The Scent of Rain and Lightning: Slow-burn Thriller Strikes All the Right Notes

By Liam Lacey

Rating: A-

There’s an astute directorial presence behind the Scent of Rain and Thunder, a modern-day western noir, based on the 2010 novel by Kansas writer Nancy Pickard, here transferred to rural Oklahoma. 

The director is Blake Robbins, a veteran television and film character actor (The Office, Sons of Anarchy) who brings together the elements of story, performance, and visual style in this film of a dynastic family with a scandalous secret in its past.  

 A scene from Scent of Rain and Lightning.

A scene from Scent of Rain and Lightning.

Not particularly original, the film conforms to the stylized naturalism of a number of recent American indie films (Ain’t Them Bodies Saints, Blue Ruin, the Netflix series Bloodlines.)  The world is predominantly masculine, built around a western/southern honour code and enforced by violence. Count on dark lighting, lot of beards and hats and some mumbled dialogue, leading to some sacrifice of clarity in the service of regional texture.

The main innovation in the Scent of Rain and Lightning is its screenplay by Jeff Robinson and Casey Twenter, which jumps back and forth without warning between two time frames. Though the double time-line can be confusing, it provides a welcome immediacy to both periods, which converge with a satisfying symmetry.

At the centre of the film is a present-day young woman, Jody Linder (Maika Monroe) who is trying to solve the mystery of her parents’ murder a dozen years before, when she was a child. 

The interwoven story in the past traces the events leading up to the murder of Jody’s parents (Maggie Grace and Justin Chatwin), and involve enough drinking, betrayal and truck driving for a country music box set. Thematically, both periods are linked by a violent masculine code of control and silence which Jody must break.

The movie begins with the arrival of Jody’s grandfather (Will Patton) and two uncles, Chase (Mark Webber) and Meryl (Aaron Poole), to tell her that the man convicted of the crimes, local low-life Billy (Brad Carter) is released from jail because of new exculpating evidence from the man’s sympathetic son, Colin (Logan Miller).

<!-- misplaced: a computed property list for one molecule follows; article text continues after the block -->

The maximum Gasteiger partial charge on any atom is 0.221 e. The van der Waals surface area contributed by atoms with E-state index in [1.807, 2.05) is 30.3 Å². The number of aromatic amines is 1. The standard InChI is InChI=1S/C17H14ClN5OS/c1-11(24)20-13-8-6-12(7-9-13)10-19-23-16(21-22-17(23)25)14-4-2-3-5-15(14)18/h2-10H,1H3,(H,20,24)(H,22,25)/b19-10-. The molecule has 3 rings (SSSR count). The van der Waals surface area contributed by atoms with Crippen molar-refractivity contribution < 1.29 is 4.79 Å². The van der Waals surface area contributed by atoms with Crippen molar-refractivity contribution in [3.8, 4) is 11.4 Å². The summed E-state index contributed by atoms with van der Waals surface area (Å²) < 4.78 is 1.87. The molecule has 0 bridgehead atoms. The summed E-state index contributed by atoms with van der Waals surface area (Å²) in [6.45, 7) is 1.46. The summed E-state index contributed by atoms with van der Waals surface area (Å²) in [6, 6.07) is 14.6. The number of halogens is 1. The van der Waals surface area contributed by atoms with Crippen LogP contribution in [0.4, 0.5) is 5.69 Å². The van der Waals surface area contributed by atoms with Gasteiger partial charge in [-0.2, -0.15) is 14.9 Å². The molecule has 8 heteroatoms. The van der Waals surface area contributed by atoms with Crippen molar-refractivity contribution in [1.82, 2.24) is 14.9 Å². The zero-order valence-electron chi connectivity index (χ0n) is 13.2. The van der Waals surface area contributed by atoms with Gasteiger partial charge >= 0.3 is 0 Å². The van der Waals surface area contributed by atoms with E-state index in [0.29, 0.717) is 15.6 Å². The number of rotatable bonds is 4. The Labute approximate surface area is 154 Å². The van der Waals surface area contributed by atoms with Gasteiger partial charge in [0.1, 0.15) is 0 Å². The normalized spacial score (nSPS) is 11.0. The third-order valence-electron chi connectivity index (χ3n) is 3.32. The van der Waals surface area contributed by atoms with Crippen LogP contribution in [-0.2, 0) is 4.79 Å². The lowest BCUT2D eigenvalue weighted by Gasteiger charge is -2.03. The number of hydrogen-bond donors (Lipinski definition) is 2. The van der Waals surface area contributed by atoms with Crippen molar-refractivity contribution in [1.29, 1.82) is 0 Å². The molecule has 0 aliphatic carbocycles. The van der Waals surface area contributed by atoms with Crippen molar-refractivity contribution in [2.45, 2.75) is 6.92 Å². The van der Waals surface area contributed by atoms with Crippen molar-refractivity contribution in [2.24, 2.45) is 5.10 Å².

The Linder family men are afraid Billy will be out for vengeance and want Jody to move to her grandparents’ ranch to be under their protection. Instead of following their advice, Jody heads directly over to the man’s house and confronts him, where he violently threatens her. But Jody begins asking questions about the crime and trial. 

The film gives us little information about Jody’s life (the book fills in a lot of details about her work as a teacher and amateur archaeologist) but Monroe, who starred in David Robert Mitchell’s superb horror film, It Follows, has loads of presence and a hard-staring defiance to make the powerful squirm.  While Monroe’s tough-girl performance is the connecting thread, the film is an ensemble piece, with a dozen actors making the most of their screen time, including veterans Patton and Bonnie Bedelia as Jody’s grandparents.

The storytelling is greatly helped by the plaintive musical score courtesy former members of the indie Philadelphia band East Hundred and by Lyn Moncrief’s handheld, impressionistic camerawork.  Dialogue is frequently dropped entirely, with the sound mix and music accompanying visual montages, freeing the movie from a reliance on exposition, to tell its familiar story in a fresh way.

The Scent of Rain and Lightning. Directed by Blake Robbins. Written by Jeff Robinson and Casey Twenter, based on the novel by Nancy Pickard. Starring Maika Monroe, Will Patton, Maggie Grace, Justin Chatwin, Aaron Poole, Mark Webber and Bonnie Bedelia. Opens April 20 in limited release including Toronto’s Imagine Cinemas - Carlton Cinema.